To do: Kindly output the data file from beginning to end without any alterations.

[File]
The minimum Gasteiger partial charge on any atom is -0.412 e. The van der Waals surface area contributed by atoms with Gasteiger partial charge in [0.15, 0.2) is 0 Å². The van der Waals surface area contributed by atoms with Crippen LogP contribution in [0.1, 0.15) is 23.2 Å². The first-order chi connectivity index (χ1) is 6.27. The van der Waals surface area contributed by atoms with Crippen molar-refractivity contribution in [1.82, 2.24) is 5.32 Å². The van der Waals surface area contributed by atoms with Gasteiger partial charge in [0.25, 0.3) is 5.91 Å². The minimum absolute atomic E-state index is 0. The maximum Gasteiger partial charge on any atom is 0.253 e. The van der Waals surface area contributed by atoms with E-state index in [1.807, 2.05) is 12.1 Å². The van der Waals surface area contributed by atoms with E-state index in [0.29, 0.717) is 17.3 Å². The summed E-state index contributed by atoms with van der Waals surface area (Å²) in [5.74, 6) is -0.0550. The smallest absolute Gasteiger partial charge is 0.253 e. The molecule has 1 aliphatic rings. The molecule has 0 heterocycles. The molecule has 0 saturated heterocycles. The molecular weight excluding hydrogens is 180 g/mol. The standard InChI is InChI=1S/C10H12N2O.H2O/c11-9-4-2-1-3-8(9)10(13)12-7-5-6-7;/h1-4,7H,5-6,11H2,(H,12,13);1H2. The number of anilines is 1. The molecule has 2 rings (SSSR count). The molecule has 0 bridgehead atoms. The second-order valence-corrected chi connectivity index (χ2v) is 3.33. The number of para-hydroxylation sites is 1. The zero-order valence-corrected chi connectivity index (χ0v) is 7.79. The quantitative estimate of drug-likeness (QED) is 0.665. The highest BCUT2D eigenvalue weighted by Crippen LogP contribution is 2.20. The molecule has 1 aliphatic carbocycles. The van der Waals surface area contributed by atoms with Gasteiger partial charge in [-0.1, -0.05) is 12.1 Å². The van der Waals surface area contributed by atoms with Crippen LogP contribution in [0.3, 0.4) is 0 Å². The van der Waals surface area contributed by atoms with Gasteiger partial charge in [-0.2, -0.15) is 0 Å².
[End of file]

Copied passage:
The minimum Gasteiger partial charge on any atom is -0.412 e. The van der Waals surface area contributed by atoms with Gasteiger partial charge in [0.15, 0.2) is 0 Å². The van der Waals surface area contributed by atoms with Crippen LogP contribution in [0.1, 0.15) is 23.2 Å². The first-order chi connectivity index (χ1) is 6.27. The van der Waals surface area contributed by atoms with Crippen molar-refractivity contribution in [1.82, 2.24) is 5.32 Å². The van der Waals surface area contributed by atoms with Gasteiger partial charge in [0.25, 0.3) is 5.91 Å². The minimum absolute atomic E-state index is 0. The maximum Gasteiger partial charge on any atom is 0.253 e. The van der Waals surface area contributed by atoms with E-state index in [1.807, 2.05) is 12.1 Å². The van der Waals surface area contributed by atoms with E-state index in [0.29, 0.717) is 17.3 Å². The summed E-state index contributed by atoms with van der Waals surface area (Å²) in [5.74, 6) is -0.0550. The smallest absolute Gasteiger partial charge is 0.253 e. The molecule has 1 aliphatic rings. The molecule has 0 heterocycles. The molecule has 0 saturated heterocycles. The molecular weight excluding hydrogens is 180 g/mol. The standard InChI is InChI=1S/C10H12N2O.H2O/c11-9-4-2-1-3-8(9)10(13)12-7-5-6-7;/h1-4,7H,5-6,11H2,(H,12,13);1H2. The number of anilines is 1. The molecule has 2 rings (SSSR count). The molecule has 0 bridgehead atoms. The second-order valence-corrected chi connectivity index (χ2v) is 3.33. The number of para-hydroxylation sites is 1. The zero-order valence-corrected chi connectivity index (χ0v) is 7.79. The quantitative estimate of drug-likeness (QED) is 0.665. The highest BCUT2D eigenvalue weighted by Crippen LogP contribution is 2.20. The molecule has 1 aliphatic carbocycles. The van der Waals surface area contributed by atoms with Gasteiger partial charge in [-0.1, -0.05) is 12.1 Å². The van der Waals surface area contributed by atoms with Crippen LogP contribution in [0.3, 0.4) is 0 Å². The van der Waals surface area contributed by atoms with Gasteiger partial charge in [-0.2, -0.15) is 0 Å².